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British Industrial History

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Freeman Fox and Partners

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Freeman, Fox and Partners

1938 Ralph Freeman, one of Douglas Fox and Partners's chief engineers, who had worked on the Victoria Falls Bridge (1905) and the Sydney Harbour Bridge (1932), became a partner; the firm became Freeman Fox and Partners

Post-WWII: won the contract awarded for the construction of the Severn Road Bridge with Mott, Hay and Anderson.

The most spectacular consequence of changes in bridge-building techniques was seen in the (first) Severn Bridge (span 988 metres, completed 1966) with its ‘aerofoil’ deck form, which saved approximately 25 per cent in weight by comparison with the trussed deck of the Forth Bridge (span 1006 metres, completed 1964) and with rectangular box (as opposed to cellular) bridge towers. A cross-braced truss design had been considered for the Severn Bridge but the destruction of its model during wind tunnel testing provided a fortuitous opportunity for a successful trial of an aerofoil form.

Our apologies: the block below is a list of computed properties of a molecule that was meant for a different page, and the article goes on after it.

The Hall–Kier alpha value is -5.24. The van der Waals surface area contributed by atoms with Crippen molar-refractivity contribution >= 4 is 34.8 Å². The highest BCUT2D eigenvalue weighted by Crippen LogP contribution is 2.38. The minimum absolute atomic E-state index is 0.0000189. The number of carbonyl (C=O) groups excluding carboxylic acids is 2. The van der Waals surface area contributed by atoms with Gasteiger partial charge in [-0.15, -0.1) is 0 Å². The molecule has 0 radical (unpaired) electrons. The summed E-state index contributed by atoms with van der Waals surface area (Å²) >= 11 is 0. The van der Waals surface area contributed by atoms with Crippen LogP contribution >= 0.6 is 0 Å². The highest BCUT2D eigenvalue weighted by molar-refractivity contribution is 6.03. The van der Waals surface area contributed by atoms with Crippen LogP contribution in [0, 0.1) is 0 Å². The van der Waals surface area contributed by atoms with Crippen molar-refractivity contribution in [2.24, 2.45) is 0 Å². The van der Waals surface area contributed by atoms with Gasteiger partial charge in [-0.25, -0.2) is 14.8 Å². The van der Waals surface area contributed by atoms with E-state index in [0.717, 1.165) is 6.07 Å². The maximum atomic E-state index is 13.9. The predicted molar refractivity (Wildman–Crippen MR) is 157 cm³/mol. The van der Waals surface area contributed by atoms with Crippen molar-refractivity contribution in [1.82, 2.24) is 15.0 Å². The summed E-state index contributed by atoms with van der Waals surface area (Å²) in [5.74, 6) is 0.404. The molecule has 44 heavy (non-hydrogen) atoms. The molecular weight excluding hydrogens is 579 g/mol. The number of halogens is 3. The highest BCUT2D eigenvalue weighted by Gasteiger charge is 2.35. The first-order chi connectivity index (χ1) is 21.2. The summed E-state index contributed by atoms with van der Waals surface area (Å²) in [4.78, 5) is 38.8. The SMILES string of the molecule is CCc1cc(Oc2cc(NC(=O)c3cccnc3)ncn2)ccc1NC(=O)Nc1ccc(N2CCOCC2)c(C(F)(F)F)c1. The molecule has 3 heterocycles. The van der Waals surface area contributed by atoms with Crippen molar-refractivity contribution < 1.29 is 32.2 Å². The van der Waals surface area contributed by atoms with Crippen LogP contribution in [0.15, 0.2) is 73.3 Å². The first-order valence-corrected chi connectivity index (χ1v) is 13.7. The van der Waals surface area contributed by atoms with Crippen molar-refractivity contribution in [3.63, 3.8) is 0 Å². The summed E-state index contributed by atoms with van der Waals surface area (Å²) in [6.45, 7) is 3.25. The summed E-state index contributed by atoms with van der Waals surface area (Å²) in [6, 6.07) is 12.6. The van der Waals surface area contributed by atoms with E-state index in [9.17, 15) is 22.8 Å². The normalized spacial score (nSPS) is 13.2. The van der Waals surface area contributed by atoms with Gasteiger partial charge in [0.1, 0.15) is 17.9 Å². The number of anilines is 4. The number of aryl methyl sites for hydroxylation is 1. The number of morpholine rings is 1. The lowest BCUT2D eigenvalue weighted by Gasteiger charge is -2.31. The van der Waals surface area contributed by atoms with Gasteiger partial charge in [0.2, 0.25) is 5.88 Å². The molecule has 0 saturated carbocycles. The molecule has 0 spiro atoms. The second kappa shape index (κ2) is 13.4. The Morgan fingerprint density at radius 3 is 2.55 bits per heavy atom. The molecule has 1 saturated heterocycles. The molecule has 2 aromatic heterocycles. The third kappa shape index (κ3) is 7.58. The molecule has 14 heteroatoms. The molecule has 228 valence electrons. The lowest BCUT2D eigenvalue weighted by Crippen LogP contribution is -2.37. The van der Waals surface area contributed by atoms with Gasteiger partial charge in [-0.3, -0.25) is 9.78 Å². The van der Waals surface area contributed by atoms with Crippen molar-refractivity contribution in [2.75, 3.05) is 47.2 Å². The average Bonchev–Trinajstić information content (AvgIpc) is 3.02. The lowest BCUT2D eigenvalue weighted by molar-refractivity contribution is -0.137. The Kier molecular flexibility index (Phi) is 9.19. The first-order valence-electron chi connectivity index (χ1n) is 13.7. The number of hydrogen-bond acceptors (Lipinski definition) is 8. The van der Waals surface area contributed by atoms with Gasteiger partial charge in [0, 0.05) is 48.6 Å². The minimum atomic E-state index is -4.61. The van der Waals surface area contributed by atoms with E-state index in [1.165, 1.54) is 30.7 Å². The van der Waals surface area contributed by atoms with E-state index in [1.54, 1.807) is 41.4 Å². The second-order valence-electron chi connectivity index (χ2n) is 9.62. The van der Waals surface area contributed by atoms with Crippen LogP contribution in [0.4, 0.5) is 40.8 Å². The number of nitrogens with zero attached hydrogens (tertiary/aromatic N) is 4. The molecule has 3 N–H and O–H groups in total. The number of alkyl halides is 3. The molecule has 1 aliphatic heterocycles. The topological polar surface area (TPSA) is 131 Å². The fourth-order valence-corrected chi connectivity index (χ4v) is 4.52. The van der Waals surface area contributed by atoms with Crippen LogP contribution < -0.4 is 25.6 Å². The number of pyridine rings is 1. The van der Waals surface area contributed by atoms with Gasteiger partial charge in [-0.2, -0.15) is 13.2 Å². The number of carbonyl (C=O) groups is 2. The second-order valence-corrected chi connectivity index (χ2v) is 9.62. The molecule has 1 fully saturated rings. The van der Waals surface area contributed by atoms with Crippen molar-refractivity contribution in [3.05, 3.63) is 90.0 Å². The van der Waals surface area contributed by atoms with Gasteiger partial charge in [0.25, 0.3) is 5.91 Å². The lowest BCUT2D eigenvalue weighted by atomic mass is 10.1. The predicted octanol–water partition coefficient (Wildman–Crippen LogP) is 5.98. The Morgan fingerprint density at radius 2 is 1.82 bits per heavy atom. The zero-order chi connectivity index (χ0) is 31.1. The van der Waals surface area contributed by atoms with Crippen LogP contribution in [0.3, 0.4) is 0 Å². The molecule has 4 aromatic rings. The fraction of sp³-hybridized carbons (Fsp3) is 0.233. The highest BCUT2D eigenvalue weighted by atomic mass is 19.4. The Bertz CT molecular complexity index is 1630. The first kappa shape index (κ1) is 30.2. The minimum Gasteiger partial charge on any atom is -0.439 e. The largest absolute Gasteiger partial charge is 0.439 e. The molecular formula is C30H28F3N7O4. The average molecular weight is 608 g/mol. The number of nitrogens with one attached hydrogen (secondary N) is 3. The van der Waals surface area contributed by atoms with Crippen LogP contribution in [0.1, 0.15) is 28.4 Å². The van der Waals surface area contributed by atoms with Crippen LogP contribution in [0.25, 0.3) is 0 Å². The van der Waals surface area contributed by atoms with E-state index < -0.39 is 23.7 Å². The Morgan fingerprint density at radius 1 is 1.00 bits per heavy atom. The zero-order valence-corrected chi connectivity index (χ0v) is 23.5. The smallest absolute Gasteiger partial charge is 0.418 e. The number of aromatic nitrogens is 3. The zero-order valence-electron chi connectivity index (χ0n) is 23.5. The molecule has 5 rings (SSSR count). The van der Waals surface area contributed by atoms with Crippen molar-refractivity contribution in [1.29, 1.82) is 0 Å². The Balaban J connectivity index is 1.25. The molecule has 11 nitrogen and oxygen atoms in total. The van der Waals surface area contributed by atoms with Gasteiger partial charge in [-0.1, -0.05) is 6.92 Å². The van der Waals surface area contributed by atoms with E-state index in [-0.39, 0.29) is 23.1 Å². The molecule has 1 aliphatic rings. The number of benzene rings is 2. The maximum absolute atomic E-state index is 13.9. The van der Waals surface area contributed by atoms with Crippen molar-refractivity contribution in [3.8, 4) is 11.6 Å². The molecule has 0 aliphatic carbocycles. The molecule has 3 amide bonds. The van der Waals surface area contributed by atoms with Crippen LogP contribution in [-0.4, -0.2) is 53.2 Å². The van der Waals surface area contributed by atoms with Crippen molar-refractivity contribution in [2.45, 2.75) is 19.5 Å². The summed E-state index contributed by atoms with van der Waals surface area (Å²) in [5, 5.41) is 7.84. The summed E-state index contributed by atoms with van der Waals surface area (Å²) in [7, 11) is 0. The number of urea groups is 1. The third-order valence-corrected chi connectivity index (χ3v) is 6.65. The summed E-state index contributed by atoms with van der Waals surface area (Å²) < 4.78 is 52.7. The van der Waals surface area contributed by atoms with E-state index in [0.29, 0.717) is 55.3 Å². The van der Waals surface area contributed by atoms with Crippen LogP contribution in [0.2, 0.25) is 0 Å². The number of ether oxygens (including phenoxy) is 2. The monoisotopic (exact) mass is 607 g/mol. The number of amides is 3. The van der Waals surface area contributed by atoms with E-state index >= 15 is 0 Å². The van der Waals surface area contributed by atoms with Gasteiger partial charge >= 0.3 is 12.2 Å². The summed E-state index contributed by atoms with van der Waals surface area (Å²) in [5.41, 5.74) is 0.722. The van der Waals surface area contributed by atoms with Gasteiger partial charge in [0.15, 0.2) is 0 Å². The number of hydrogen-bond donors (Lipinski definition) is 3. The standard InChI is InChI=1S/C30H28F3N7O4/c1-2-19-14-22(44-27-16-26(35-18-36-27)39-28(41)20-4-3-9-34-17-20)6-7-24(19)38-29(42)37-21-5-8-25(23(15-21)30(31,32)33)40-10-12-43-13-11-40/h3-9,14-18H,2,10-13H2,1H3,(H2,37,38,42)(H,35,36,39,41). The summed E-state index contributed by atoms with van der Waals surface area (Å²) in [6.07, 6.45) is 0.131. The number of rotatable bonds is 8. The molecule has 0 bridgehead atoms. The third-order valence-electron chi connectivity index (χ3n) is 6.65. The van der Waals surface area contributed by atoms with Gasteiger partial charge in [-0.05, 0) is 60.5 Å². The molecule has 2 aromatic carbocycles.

Awards received by Freeman, Fox & Partners included the Queen's Award to Industry in 1967, and, jointly with Rolls-Royce, the first MacRobert award in 1969.

1988 the firm became Acer Freeman Fox.


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